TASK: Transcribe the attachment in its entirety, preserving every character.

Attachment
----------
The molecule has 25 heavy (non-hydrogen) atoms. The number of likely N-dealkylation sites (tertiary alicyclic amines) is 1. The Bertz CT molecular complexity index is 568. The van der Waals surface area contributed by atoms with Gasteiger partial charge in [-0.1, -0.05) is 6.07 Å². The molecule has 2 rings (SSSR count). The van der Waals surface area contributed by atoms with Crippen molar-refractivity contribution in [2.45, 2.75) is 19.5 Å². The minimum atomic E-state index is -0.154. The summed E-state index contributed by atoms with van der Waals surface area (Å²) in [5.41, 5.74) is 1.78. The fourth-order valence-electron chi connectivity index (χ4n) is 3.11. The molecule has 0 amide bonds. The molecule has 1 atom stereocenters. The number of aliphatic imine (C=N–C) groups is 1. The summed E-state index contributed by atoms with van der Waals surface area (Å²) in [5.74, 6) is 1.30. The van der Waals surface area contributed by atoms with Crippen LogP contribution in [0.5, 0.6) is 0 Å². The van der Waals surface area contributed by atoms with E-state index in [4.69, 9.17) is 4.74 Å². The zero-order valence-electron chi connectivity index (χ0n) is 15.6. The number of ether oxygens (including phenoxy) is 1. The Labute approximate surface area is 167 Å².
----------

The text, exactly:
The molecule has 25 heavy (non-hydrogen) atoms. The number of likely N-dealkylation sites (tertiary alicyclic amines) is 1. The Bertz CT molecular complexity index is 568. The van der Waals surface area contributed by atoms with Gasteiger partial charge in [-0.1, -0.05) is 6.07 Å². The molecule has 2 rings (SSSR count). The van der Waals surface area contributed by atoms with Crippen molar-refractivity contribution in [2.45, 2.75) is 19.5 Å². The minimum atomic E-state index is -0.154. The summed E-state index contributed by atoms with van der Waals surface area (Å²) in [5.41, 5.74) is 1.78. The fourth-order valence-electron chi connectivity index (χ4n) is 3.11. The molecule has 0 amide bonds. The molecule has 1 atom stereocenters. The number of aliphatic imine (C=N–C) groups is 1. The summed E-state index contributed by atoms with van der Waals surface area (Å²) in [5.74, 6) is 1.30. The van der Waals surface area contributed by atoms with Crippen LogP contribution in [0.5, 0.6) is 0 Å². The van der Waals surface area contributed by atoms with E-state index in [4.69, 9.17) is 4.74 Å². The zero-order valence-electron chi connectivity index (χ0n) is 15.6. The number of ether oxygens (including phenoxy) is 1. The Labute approximate surface area is 167 Å².